Total eclipse turns moon into red disk

Skywatchers got an early holiday present this year: A total eclipse of the moon. Hanging high in the sky, the moon slowly turned from bright silver into a red disk early on Tuesday.

A total lunar eclipse occurs when the Earth casts its shadow on the full moon, blocking the Sun`s rays that otherwise reflect off the moon`s surface. Some indirect sunlight still pierces through to give the moon its eerie hue.

The 3-1/2 hour celestial spectacle was visible from North and Central America where skies were clear. Portions of Europe and Asia only caught part of the show. The totality phase — when the moon was completely immersed in Earth`s shadow — lasted 72 minutes. Since the year`s only total lunar eclipse coincided with winter solstice, the moon glowed high in the sky.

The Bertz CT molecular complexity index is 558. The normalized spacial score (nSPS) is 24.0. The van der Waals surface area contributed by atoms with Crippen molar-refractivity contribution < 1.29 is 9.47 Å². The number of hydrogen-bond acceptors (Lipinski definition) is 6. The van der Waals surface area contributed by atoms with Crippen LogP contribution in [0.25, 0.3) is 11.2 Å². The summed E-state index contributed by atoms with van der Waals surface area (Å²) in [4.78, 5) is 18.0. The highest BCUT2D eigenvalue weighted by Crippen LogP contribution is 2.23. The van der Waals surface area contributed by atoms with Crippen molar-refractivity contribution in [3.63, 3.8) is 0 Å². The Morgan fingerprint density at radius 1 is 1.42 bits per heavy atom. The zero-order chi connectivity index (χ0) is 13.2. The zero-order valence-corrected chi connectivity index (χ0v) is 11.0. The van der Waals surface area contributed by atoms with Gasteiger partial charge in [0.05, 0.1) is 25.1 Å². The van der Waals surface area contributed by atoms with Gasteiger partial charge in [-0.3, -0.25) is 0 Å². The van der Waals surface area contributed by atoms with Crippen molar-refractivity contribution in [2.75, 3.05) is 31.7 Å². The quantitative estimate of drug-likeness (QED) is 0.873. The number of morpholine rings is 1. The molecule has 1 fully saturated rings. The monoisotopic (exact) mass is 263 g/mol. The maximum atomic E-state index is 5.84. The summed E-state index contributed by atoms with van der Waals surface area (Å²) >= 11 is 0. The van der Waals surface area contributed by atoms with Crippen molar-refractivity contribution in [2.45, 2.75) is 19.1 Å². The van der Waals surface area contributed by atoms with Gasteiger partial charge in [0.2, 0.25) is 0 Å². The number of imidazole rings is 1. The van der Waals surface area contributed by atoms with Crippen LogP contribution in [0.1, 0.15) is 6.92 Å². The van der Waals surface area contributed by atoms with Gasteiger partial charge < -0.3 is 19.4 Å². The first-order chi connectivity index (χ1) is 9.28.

The last time this occurred was more than three centuries ago on Dec 21, 1638. It will happen again on Dec 21, 2094, according to US Naval Observatory spokesman Geoff Chester.

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